Acceleration forces induced by impact to the head are the cause of damage to axons throughout the brain. Long axons of white matter tracts are most vulnerable when the tissue is rapidly stretched upon impact. The injury results in significant damage to the myelin. Following mild traumatic brain injury (TBI), oligodendrocyte death is rarely observed. However, myelin abnormalities are nevertheless frequently observed. Ultra-structural analyses have shown myelin loss on intact axons (primary demyelination) as well as excess myelin sheath formation within the lesion, both of which underscore a disruption in myelin homeostasis. We hypothesize that mechanical impact on the brain disrupts myelin homeostasis in the mature oligodendrocyte. As myelin homeostasis is regulated by an array of transcription factors and gene expressions, we hypothesize that TBI initiates active signaling event(s) in oligodendrocytes and that this(these) intrinsic change(s) disrupt(s) myelin stability. In support to this hypothesis, data from our preliminary study show that stretch injury of oligodendrocyte activates the Erk1/2 pathway to induce myelin protein loss. Other injury-associated signals, including Ca2+ increase, glutamate and growth factor stimulation, also induced myelin loss in an Erk1/2-dependent manner. Furthermore, mild TBI on rodent brain induced Erk1/2 activation in white matter oligodendrocytes. Recent studies have shown that aberrant Erk1/2 activation in adult oligodendrocytes disrupts myelin homeostasis. We will test the hypothesis that TBI-induced Erk1/2 activation in oligodendrocytes contributes to myelin abnormalities (Aim 1). For the study, we will combine experimental TBI with the Erk1-/-,Erk2flox/flox:PLP-CreERT mouse line to determine whether inhibiting Erk1/2 activation in mature oligodendrocyte prevents TBI-induced myelin loss or improves myelin stability.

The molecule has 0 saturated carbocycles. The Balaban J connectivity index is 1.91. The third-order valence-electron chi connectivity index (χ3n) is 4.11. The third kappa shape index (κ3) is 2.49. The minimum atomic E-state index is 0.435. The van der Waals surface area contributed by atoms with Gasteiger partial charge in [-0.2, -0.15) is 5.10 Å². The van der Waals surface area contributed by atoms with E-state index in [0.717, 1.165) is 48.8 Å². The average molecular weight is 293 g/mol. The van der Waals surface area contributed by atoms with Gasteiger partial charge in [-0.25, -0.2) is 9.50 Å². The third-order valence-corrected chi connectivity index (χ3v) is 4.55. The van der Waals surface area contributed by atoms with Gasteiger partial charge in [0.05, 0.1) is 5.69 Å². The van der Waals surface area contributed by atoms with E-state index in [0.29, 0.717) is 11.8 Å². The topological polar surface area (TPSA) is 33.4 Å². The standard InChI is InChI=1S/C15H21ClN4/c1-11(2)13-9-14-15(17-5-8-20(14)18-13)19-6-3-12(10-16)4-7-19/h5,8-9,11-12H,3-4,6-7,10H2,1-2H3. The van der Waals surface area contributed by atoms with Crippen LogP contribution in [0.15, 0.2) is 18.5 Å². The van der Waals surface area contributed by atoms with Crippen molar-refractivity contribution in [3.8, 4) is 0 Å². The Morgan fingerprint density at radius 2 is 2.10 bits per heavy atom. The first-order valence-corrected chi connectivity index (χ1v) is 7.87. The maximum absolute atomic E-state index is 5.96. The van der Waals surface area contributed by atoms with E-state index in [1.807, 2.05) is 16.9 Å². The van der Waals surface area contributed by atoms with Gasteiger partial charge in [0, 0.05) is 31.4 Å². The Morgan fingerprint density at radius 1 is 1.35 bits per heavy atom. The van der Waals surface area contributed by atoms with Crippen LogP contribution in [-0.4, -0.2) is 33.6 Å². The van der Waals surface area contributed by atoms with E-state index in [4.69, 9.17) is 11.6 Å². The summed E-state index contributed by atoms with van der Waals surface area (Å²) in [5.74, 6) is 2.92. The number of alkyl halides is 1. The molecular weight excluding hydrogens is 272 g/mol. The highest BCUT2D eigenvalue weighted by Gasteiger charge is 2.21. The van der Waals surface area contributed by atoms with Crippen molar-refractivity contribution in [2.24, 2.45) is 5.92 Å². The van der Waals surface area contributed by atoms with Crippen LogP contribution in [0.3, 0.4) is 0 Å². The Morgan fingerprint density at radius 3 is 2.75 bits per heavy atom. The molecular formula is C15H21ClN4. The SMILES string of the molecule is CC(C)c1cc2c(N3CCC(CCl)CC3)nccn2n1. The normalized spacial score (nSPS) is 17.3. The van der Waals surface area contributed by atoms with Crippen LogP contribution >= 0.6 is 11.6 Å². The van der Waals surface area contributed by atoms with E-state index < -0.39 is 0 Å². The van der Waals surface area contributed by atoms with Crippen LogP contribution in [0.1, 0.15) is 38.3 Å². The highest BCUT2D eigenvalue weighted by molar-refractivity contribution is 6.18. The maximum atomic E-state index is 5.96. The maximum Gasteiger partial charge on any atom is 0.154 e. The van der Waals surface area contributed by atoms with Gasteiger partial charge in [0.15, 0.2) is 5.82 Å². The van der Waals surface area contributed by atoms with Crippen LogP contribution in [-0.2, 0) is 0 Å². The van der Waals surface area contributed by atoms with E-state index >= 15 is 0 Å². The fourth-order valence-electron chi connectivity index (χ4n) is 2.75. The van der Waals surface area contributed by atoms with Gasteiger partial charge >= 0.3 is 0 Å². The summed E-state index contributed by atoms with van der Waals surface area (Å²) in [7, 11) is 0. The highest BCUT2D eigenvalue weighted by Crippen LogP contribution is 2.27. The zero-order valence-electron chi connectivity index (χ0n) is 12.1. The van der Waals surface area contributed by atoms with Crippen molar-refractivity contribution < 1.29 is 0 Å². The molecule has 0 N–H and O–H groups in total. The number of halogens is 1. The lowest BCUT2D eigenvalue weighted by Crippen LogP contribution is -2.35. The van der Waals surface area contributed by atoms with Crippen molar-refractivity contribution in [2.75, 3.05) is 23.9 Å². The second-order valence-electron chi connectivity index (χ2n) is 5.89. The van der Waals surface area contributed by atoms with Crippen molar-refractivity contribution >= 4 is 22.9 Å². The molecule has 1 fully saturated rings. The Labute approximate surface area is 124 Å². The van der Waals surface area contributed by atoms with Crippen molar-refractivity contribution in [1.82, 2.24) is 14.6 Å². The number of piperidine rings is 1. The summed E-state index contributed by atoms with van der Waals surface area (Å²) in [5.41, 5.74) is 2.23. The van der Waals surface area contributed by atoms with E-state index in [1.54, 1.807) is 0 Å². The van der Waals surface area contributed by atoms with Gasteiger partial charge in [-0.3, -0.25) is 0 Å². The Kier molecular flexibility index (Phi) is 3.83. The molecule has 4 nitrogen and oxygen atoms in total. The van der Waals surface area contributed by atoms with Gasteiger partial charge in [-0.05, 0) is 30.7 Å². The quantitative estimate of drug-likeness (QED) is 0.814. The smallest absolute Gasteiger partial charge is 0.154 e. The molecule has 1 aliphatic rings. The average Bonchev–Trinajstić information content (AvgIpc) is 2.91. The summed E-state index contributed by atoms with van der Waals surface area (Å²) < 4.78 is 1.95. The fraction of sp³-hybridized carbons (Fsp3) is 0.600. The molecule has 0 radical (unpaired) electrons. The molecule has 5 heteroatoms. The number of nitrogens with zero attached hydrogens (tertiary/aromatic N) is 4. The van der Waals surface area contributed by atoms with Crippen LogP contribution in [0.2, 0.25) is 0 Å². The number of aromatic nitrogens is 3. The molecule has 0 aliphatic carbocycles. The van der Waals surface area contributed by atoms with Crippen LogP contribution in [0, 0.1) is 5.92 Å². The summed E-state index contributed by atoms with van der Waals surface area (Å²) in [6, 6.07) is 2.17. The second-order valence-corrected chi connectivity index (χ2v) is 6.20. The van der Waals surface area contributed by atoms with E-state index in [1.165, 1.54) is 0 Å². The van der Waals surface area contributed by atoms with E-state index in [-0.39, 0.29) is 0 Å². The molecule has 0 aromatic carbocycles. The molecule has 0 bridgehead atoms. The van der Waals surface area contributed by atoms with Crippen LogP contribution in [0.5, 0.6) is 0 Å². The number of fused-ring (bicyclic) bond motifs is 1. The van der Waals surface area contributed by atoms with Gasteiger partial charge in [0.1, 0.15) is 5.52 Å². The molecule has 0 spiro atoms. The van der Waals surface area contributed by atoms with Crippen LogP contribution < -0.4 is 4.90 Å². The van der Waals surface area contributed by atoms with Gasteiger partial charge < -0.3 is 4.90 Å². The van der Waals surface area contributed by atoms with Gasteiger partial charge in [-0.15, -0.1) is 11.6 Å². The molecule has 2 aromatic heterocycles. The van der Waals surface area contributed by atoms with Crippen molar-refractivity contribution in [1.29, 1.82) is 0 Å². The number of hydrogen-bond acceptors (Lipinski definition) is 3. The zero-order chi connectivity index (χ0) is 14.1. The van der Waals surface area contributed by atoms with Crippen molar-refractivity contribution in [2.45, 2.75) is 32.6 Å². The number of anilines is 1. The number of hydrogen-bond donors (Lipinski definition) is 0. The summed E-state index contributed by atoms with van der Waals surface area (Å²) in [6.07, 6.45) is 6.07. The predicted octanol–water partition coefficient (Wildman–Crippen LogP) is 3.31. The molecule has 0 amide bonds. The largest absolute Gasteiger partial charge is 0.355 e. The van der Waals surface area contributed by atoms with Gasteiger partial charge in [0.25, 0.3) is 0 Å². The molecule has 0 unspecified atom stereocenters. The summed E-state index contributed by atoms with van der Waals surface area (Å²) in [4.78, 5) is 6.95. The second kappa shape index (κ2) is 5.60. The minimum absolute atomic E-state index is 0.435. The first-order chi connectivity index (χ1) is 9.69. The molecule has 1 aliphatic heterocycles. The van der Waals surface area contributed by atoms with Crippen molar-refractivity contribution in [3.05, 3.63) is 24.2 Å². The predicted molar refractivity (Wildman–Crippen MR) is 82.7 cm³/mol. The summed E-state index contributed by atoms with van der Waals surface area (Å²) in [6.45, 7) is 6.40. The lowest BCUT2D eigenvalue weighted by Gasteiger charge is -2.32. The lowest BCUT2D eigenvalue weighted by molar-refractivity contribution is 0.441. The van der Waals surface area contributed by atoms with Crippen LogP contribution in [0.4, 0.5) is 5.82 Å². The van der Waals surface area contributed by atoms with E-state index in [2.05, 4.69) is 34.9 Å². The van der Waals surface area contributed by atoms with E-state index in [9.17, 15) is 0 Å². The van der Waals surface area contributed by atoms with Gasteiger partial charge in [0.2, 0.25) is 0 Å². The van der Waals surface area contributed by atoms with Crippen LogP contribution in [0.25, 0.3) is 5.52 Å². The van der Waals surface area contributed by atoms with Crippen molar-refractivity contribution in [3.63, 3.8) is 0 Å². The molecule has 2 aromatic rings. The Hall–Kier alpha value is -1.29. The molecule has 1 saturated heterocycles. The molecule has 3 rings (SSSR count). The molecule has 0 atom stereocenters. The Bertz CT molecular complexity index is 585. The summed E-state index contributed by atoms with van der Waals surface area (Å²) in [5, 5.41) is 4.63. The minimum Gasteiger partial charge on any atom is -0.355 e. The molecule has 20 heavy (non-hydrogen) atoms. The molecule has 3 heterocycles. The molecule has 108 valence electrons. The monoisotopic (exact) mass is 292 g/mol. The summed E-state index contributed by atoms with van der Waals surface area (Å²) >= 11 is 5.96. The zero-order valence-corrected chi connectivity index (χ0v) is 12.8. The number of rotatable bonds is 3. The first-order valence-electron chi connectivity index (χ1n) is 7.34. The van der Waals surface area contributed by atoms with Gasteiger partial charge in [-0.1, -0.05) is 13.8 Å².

Aim 2 will test the hypothesis that myelin abnormalities in TBI results from an active signaling event that involves transcriptional changes in mature oligodendrocytes. We will use in vivo TRAP (translating ribosome affinity purification) to isolate TBI-responsive transcripts specific to mature oligodendrocyte in adult brain. Subsequent RNA-seq analysis will elucidate the TBI-induced oligodendrocyte transcriptome profile associated with myelin dysfunction.
Traumatic brain injury (TBI) accounts for approximately 75% of all brain-injured people in United States each year, and is particularly prevalent in contact sports. Chronic white matter atrophy or degeneration of myelinated axons is a common occurrence after TBI, which contributes to long- term functional deficits in the patients. While the neuronal pathology in TBI brain has been well characterized, the molecular basis of oligodendrocyte myelin loss has not been fully investigated. As a major component of white matter tracks, myelin enables fast nerve conduction and provides trophic and metabolic support to the neurons. Myelin loss leaves axons more vulnerable to second injury, and in long-term, leads to axonal degeneration and neuronal death. Therefore, preventing myelin loss or increasing myelin stability may be important in improving neuronal function after TBI. This proposal focuses on elucidating the molecular mechanisms underlying myelin loss in TBI and identifying molecular target(s) for development of interventions to improve myelin stability in adult brain following TBI.